(U) The Maui Optical Tracking & Identification Facility (MOTIF) is co-located with AMOS and GEODSS and jointly shares the Maui Space Surveillance Site (MSSS). MOTIF is a primary sensor of the USAF SPACETRACK network operated by Headquarters Air Force Space Command (HQ AFSPC).
(U) MOTIF has a telescope with a 29 inch back focal distance and is thus known as the B29. This telescope has a single Blanchard instrument mounting surface (named for the Blanchard surface grinder), at the rear of the telescope, with an 11 inch instrument working distance (distance beyond the Blanchard mounting surface to the focal plane). All the Blanchard surfaces are centrally perforated to allow the light to pass through to the focal plane. The B29 has a relative aperture of f/20, a focal length of 24.56 meters (967 inches), and a plate scale of 8.4 arc seconds/mm. It is used primarily for Long Wave InfraRed (LWIR) and photometric data collection. The B29 telescope is located on what would normally be the counterweight side of a standard equatorial mount. It is equipped with a toggling secondary mirror that is used with the Contrast Mode Photometer (CMP) and the infrared radiometer known as AMTA. Its optical performance in the visible is two times the diffraction limit.
(U) The other 1.2-meter telescope has a 37-inch back focal distance and thus is known as the B37. The B37 has a relative aperture of f/16, a focal length of 19.81 meters (780 inches) and a plate scale of 10.4 arc seconds/mm at the Cassegrain focus. This telescope has two Blanchard-ground instrument mounting surfaces, one at the side, and one at the rear. Both have 19-inch instrument working distances. A 45o folding mirror between the primary and secondary mirrors directs the telescope beam to the side or lets it pass through the rear Blanchard surface. The position can be switched in a few seconds. The B37 telescope is normally used for low-light metric tracking using the Low Light Level TV camera (LLLTV), located within the MOTIF Advanced Imaging System (MAIS) sharing the rear Blanchard with the MAIS imaging camera. In the past, a "seeing" monitor has occupied the side Blanchard and can be restored if required. In the visible wavelengths, the B37 optical performance is three to four times the diffraction limit.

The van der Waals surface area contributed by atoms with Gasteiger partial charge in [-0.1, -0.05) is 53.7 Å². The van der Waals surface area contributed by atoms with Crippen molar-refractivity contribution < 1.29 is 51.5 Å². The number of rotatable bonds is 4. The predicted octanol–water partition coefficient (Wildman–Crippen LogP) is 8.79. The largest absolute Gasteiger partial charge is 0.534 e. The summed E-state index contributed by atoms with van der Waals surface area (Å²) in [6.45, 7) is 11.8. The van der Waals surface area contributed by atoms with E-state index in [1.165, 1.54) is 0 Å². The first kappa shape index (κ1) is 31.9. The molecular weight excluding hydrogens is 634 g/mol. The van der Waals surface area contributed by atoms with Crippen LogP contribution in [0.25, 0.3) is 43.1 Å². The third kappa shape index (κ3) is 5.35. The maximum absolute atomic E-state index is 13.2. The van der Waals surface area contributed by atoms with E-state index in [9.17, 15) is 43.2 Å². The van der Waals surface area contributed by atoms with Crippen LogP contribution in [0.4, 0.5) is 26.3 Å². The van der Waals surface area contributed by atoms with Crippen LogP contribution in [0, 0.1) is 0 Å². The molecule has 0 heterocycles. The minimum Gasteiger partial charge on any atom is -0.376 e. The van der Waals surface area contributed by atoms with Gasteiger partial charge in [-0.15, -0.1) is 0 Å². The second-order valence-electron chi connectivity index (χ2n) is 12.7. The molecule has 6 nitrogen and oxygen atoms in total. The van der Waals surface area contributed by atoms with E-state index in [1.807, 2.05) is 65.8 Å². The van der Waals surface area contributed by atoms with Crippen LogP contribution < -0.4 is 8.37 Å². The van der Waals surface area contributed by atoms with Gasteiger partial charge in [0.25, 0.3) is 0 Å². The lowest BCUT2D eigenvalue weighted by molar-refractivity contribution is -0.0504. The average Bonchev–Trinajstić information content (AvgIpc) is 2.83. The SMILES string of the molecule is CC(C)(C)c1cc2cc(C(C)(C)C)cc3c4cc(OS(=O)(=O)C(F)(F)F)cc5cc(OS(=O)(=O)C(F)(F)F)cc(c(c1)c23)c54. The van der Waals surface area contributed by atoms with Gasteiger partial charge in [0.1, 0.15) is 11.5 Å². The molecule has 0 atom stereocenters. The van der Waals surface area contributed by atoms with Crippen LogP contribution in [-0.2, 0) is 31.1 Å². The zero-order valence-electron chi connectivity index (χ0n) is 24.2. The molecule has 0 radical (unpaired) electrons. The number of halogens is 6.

(U) Each 1.2-meter telescope has a primary mirror support system that incorporates three air bags for axial support and a mercury belt for radial support. Simultaneous boresighting of the two optical systems is accomplished by means of a beam steering system that drives the B37 secondary (strabismus or "wall-eyed" correction). The B37 secondary is tilted to "bend" the optical axis of the B37 to maintain parallelism with the B29 telescope. Data for the strabismus correction is contained in the computer Mount Model (MM) and is calibrated using stellar observations.
(U) Mounted along side of the B29 telescope is the dual-aperture MOTIF Acquisition Telescope System (MATS), with three switch-selectable fields of view and projection reticles.
(U) Loss of this site would significantly reduce satellite imaging, tracking and IR Signature characterization.
|MOTIF||MOTIF Telescope Layout|
|AMOS||Air Force Maui Optical Station (AMOS)|
|MSSS||Maui Space Surveillance System (MSSS)|
|Dedicated Sensors||Dedicated Sensors|
|SPACE CONTROL: S.S. NETWORK||SPACE CONTROL: SPACE SURVEILLANCE NETWORK|
(U) National Security Space Road Map Team, NSSA, Open Phone: (703) 808-6040, DSN 898-6040.
(U) 17 September 1998
(U) Road Map Production Date: 23 June 2001